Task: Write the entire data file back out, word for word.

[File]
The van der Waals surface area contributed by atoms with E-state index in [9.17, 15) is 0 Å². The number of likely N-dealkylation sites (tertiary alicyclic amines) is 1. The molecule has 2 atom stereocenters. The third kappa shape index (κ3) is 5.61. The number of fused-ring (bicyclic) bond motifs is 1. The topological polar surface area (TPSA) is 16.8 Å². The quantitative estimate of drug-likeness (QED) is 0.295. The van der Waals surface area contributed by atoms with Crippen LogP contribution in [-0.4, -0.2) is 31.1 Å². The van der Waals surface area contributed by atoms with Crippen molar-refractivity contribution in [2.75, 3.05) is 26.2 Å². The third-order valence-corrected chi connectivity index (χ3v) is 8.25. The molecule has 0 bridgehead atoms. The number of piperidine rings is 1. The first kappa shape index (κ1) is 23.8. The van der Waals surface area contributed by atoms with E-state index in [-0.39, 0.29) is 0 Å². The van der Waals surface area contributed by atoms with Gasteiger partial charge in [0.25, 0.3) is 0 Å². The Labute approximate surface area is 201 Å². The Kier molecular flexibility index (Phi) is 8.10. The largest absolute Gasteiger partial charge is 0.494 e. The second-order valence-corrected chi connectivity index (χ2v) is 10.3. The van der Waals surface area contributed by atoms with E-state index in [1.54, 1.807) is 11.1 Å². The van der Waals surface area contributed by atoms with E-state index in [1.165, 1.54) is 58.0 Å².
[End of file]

The van der Waals surface area contributed by atoms with E-state index in [9.17, 15) is 0 Å². The number of likely N-dealkylation sites (tertiary alicyclic amines) is 1. The molecule has 2 atom stereocenters. The third kappa shape index (κ3) is 5.61. The number of fused-ring (bicyclic) bond motifs is 1. The topological polar surface area (TPSA) is 16.8 Å². The quantitative estimate of drug-likeness (QED) is 0.295. The van der Waals surface area contributed by atoms with Crippen LogP contribution in [-0.4, -0.2) is 31.1 Å². The van der Waals surface area contributed by atoms with Crippen molar-refractivity contribution in [2.75, 3.05) is 26.2 Å². The third-order valence-corrected chi connectivity index (χ3v) is 8.25. The molecule has 0 bridgehead atoms. The number of piperidine rings is 1. The first kappa shape index (κ1) is 23.8. The van der Waals surface area contributed by atoms with E-state index in [-0.39, 0.29) is 0 Å². The van der Waals surface area contributed by atoms with Gasteiger partial charge in [0.25, 0.3) is 0 Å². The Labute approximate surface area is 201 Å². The Kier molecular flexibility index (Phi) is 8.10. The largest absolute Gasteiger partial charge is 0.494 e. The second-order valence-corrected chi connectivity index (χ2v) is 10.3. The van der Waals surface area contributed by atoms with E-state index in [1.54, 1.807) is 11.1 Å². The van der Waals surface area contributed by atoms with E-state index in [1.165, 1.54) is 58.0 Å².